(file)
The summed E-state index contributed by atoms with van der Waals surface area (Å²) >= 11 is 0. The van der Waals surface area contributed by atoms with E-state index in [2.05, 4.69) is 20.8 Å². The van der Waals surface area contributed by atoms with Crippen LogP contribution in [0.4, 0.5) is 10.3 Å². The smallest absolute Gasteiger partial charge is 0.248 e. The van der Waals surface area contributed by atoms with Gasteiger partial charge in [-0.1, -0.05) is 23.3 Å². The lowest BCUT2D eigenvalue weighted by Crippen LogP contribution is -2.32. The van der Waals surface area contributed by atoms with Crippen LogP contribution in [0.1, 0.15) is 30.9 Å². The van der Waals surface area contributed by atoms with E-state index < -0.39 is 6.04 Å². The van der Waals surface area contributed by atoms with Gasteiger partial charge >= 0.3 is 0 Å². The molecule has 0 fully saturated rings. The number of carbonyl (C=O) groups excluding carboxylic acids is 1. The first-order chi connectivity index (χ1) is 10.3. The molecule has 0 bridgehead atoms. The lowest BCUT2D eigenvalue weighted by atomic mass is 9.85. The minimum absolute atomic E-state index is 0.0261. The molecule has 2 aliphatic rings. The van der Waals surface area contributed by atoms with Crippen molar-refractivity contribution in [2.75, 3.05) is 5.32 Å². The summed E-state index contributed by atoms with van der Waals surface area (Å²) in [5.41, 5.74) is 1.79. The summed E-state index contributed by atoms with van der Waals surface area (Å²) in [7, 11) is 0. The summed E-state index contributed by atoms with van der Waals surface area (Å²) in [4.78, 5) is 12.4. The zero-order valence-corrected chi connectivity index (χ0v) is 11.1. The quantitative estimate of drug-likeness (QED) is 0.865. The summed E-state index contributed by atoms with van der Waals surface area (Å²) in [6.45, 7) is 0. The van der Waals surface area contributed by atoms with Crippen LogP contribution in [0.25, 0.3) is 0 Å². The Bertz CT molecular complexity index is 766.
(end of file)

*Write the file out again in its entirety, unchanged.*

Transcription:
The summed E-state index contributed by atoms with van der Waals surface area (Å²) >= 11 is 0. The van der Waals surface area contributed by atoms with E-state index in [2.05, 4.69) is 20.8 Å². The van der Waals surface area contributed by atoms with Crippen LogP contribution in [0.4, 0.5) is 10.3 Å². The smallest absolute Gasteiger partial charge is 0.248 e. The van der Waals surface area contributed by atoms with Gasteiger partial charge in [-0.1, -0.05) is 23.3 Å². The lowest BCUT2D eigenvalue weighted by Crippen LogP contribution is -2.32. The van der Waals surface area contributed by atoms with Crippen LogP contribution in [0.1, 0.15) is 30.9 Å². The van der Waals surface area contributed by atoms with E-state index < -0.39 is 6.04 Å². The van der Waals surface area contributed by atoms with Gasteiger partial charge >= 0.3 is 0 Å². The molecule has 0 fully saturated rings. The number of carbonyl (C=O) groups excluding carboxylic acids is 1. The first-order chi connectivity index (χ1) is 10.3. The molecule has 0 bridgehead atoms. The lowest BCUT2D eigenvalue weighted by atomic mass is 9.85. The minimum absolute atomic E-state index is 0.0261. The molecule has 2 aliphatic rings. The van der Waals surface area contributed by atoms with Crippen molar-refractivity contribution in [2.75, 3.05) is 5.32 Å². The summed E-state index contributed by atoms with van der Waals surface area (Å²) in [5.41, 5.74) is 1.79. The summed E-state index contributed by atoms with van der Waals surface area (Å²) in [7, 11) is 0. The summed E-state index contributed by atoms with van der Waals surface area (Å²) in [4.78, 5) is 12.4. The zero-order valence-corrected chi connectivity index (χ0v) is 11.1. The quantitative estimate of drug-likeness (QED) is 0.865. The summed E-state index contributed by atoms with van der Waals surface area (Å²) in [6.45, 7) is 0. The van der Waals surface area contributed by atoms with Crippen LogP contribution in [0.25, 0.3) is 0 Å². The Bertz CT molecular complexity index is 766.